The point is, if you have have a main character, and have any sort of character of the protagonist’s preferred gender, people are going to start matchmaking, and you have to be aware of that, and be willing to play along no matter what genre you’re working in.
3. You Will Trip Up When Trying to Describe Your Book
I call it “The Basicallies”. Go to any social gathering, and if it comes out that you’re a writer, after being asked the inevitable “Have you written anything I’d have heard of?” (Because yeah, unless you’re an NYT bestseller, the answer will always be no, and sometimes even when you’re an NYT bestseller), you’ll be asked, “What’s it about?”
God, I always dread that question, and if you write genre fiction? So will you. It’s especially bad if you’re a sci-fi/fantasy writer, because eventually you’re going to reach the point where you have to bring out the weird, and to keep from embarrassing yourself, you’ll do anything to avoid the weird. So, “the basicallies” come out in full force. Seriously, try to explain your book to someone not familiar with the genre, in an actual face-to-face conversation and see how many times you use “basically”, “essentially”, “at its core”, and any other number of boil-it-down terms as you stumble your way to revealing the dreaded “protagonist is an IRS auditor that’s a werewolf dating a witch that does her rituals to KMFDM” detail that will bring the dreaded, “Oh.” (And now I’ll bet there’s someone out there that’ll be like, “Damn, I want to write that now.” I want credit in your acknowledgements.)
There’s no real way around it, but at least you know now that you’re not alone. 🙂
4. Distraction Is Your Necessary Frenemy
Daily wordcount’s funny thing. It’s supposed to be the measure of how committed you are as a writer, how much you’re producing compared to those people who aren’t measuring up and putting out at least one novel per year, usually two. When you’re writing, you’ll find that distraction is the enemy, the biggest offender being the social media that we consider a necessary evil. With movies on demand and god knows how many sites to dunk your head in to catch up on serialized dramatic TV, it’s a wonder we get anything done at all. The thing is that we need it, and I’m not ashamed to say that. I won’t go into how many times I’ve watched Ugly Betty or booted up The Sims or gone through yet another full playthrough of the Mass Effect Trilogy because I’m stuck and need to soak my head in some media to rejuvenate my mind. The trick is knowing when your brain needs the rest and when you’re just stalling. Case in point, this blog entry is over 1500 words in total, and some would say that’s 1500 words that could easily have gone into the next book and get me that much closer to completion. But would it really? When I sit down I have no idea how much writing is going to come out of me that day, no matter how much caffeine I’ve ingested or how much Oceanlab and BT is playing in the background or how many Skittles are in easy reach. Mostly I sit down with a plan to finish a scene, or get a chapter started, and if more comes out, great. Some days I write 500 words, sometimes it’s 2500, and some days it’s nothing. (This is usually when I’m grading papers or working on lesson plans. I’ll do a blog entry on teaching and writing at some other point that isn’t the usual lamenting you see so often.)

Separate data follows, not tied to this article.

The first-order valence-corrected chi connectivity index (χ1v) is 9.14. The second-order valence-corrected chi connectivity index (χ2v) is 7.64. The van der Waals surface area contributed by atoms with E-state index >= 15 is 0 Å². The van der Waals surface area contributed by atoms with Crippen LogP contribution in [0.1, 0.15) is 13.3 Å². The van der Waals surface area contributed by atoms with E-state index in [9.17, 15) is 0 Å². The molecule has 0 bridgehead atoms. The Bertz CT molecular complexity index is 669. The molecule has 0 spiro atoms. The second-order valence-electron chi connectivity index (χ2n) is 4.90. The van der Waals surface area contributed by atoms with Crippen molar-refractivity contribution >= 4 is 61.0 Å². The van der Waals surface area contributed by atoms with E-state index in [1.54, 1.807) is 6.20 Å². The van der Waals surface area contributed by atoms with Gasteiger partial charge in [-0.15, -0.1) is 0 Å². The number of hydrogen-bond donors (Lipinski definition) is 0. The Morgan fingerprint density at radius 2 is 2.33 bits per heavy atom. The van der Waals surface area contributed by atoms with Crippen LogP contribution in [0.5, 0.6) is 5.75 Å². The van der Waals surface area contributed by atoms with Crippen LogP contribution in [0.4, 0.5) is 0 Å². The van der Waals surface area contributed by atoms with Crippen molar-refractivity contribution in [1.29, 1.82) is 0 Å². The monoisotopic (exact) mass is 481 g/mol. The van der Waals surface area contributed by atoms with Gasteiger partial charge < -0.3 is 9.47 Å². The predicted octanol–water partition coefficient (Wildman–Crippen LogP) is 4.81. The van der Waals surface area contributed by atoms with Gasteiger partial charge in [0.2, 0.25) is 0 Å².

Distraction is a necessary evil, because sometimes when you’re stuck stressing about being stuck is only going to make you more stuck. I’m not a fan of the idea of “waiting for the muse”, but guys, sometimes the muse wants to just kick back and catch up on Arrow and wonder if Olicity is ever going to really happen or if their current theory on the ending of How I Met Your Mother is the right one and praying that they’re wrong. Sometimes it can’t be helped, and stressing about it will only make you want to strangle yourself, and as Jim Butcher said, “Don’t strangle yourself.”